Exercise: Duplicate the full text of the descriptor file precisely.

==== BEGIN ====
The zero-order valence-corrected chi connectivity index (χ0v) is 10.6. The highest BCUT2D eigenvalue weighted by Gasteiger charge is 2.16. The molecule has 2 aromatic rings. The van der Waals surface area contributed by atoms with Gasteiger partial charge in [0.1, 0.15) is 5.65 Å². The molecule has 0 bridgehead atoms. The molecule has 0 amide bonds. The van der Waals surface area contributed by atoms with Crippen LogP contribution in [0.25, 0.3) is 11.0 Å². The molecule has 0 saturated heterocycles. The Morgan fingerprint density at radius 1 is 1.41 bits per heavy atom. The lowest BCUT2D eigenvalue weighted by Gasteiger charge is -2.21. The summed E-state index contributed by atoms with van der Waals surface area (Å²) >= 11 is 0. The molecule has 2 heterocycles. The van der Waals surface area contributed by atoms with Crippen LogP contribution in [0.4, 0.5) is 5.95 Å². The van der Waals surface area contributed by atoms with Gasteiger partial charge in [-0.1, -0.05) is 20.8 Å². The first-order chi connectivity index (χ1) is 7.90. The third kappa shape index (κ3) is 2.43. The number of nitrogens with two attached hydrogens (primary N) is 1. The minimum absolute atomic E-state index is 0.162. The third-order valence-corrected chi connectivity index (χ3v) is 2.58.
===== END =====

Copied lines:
The zero-order valence-corrected chi connectivity index (χ0v) is 10.6. The highest BCUT2D eigenvalue weighted by Gasteiger charge is 2.16. The molecule has 2 aromatic rings. The van der Waals surface area contributed by atoms with Gasteiger partial charge in [0.1, 0.15) is 5.65 Å². The molecule has 0 bridgehead atoms. The molecule has 0 amide bonds. The van der Waals surface area contributed by atoms with Crippen LogP contribution in [0.25, 0.3) is 11.0 Å². The molecule has 0 saturated heterocycles. The Morgan fingerprint density at radius 1 is 1.41 bits per heavy atom. The lowest BCUT2D eigenvalue weighted by Gasteiger charge is -2.21. The summed E-state index contributed by atoms with van der Waals surface area (Å²) >= 11 is 0. The molecule has 2 heterocycles. The van der Waals surface area contributed by atoms with Crippen LogP contribution in [0.4, 0.5) is 5.95 Å². The van der Waals surface area contributed by atoms with Gasteiger partial charge in [-0.1, -0.05) is 20.8 Å². The first-order chi connectivity index (χ1) is 7.90. The third kappa shape index (κ3) is 2.43. The number of nitrogens with two attached hydrogens (primary N) is 1. The minimum absolute atomic E-state index is 0.162. The third-order valence-corrected chi connectivity index (χ3v) is 2.58.